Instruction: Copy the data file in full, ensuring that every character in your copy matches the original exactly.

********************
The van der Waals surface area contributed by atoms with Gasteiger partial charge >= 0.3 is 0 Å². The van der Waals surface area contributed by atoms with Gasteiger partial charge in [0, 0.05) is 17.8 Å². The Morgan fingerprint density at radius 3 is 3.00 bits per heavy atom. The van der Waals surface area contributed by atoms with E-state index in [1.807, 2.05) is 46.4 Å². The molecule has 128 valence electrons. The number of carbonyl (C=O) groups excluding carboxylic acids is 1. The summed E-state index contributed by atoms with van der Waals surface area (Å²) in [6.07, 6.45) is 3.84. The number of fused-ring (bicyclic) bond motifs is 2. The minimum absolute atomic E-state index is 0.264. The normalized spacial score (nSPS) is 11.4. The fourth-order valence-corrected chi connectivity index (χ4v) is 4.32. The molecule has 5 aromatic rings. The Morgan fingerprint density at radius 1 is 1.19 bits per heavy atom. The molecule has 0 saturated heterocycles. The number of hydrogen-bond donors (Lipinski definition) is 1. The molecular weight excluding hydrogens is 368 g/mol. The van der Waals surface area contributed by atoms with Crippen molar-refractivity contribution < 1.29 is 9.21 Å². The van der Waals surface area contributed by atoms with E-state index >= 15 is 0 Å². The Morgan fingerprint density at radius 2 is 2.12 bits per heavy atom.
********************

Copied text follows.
The van der Waals surface area contributed by atoms with Gasteiger partial charge >= 0.3 is 0 Å². The van der Waals surface area contributed by atoms with Gasteiger partial charge in [0, 0.05) is 17.8 Å². The Morgan fingerprint density at radius 3 is 3.00 bits per heavy atom. The van der Waals surface area contributed by atoms with E-state index in [1.807, 2.05) is 46.4 Å². The molecule has 128 valence electrons. The number of carbonyl (C=O) groups excluding carboxylic acids is 1. The summed E-state index contributed by atoms with van der Waals surface area (Å²) in [6.07, 6.45) is 3.84. The number of fused-ring (bicyclic) bond motifs is 2. The minimum absolute atomic E-state index is 0.264. The normalized spacial score (nSPS) is 11.4. The fourth-order valence-corrected chi connectivity index (χ4v) is 4.32. The molecule has 5 aromatic rings. The Morgan fingerprint density at radius 1 is 1.19 bits per heavy atom. The molecule has 0 saturated heterocycles. The number of hydrogen-bond donors (Lipinski definition) is 1. The molecular weight excluding hydrogens is 368 g/mol. The van der Waals surface area contributed by atoms with Crippen molar-refractivity contribution < 1.29 is 9.21 Å². The van der Waals surface area contributed by atoms with E-state index >= 15 is 0 Å². The Morgan fingerprint density at radius 2 is 2.12 bits per heavy atom.